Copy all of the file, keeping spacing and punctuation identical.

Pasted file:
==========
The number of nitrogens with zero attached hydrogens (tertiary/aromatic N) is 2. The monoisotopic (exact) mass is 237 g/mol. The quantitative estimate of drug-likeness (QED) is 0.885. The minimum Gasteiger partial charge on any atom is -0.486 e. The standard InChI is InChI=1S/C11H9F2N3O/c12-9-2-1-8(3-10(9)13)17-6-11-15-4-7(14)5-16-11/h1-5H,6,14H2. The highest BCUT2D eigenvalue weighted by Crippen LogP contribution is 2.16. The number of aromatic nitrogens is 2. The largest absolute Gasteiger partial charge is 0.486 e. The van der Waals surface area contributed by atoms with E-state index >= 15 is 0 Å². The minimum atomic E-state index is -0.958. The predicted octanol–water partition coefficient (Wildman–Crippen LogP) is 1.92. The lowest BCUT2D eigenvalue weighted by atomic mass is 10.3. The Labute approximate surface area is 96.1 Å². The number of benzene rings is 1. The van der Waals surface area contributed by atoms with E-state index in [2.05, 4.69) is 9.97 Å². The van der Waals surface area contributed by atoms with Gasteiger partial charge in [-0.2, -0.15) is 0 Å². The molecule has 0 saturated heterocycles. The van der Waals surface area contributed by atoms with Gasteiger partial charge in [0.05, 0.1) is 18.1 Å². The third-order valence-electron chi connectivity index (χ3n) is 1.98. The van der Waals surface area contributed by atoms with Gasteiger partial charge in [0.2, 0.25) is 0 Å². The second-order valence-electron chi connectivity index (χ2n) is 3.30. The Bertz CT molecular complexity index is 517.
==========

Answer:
The number of nitrogens with zero attached hydrogens (tertiary/aromatic N) is 2. The monoisotopic (exact) mass is 237 g/mol. The quantitative estimate of drug-likeness (QED) is 0.885. The minimum Gasteiger partial charge on any atom is -0.486 e. The standard InChI is InChI=1S/C11H9F2N3O/c12-9-2-1-8(3-10(9)13)17-6-11-15-4-7(14)5-16-11/h1-5H,6,14H2. The highest BCUT2D eigenvalue weighted by Crippen LogP contribution is 2.16. The number of aromatic nitrogens is 2. The largest absolute Gasteiger partial charge is 0.486 e. The van der Waals surface area contributed by atoms with E-state index >= 15 is 0 Å². The minimum atomic E-state index is -0.958. The predicted octanol–water partition coefficient (Wildman–Crippen LogP) is 1.92. The lowest BCUT2D eigenvalue weighted by atomic mass is 10.3. The Labute approximate surface area is 96.1 Å². The number of benzene rings is 1. The van der Waals surface area contributed by atoms with E-state index in [2.05, 4.69) is 9.97 Å². The van der Waals surface area contributed by atoms with Gasteiger partial charge in [-0.2, -0.15) is 0 Å². The molecule has 0 saturated heterocycles. The van der Waals surface area contributed by atoms with Gasteiger partial charge in [0.05, 0.1) is 18.1 Å². The third-order valence-electron chi connectivity index (χ3n) is 1.98. The van der Waals surface area contributed by atoms with Gasteiger partial charge in [0.2, 0.25) is 0 Å². The second-order valence-electron chi connectivity index (χ2n) is 3.30. The Bertz CT molecular complexity index is 517.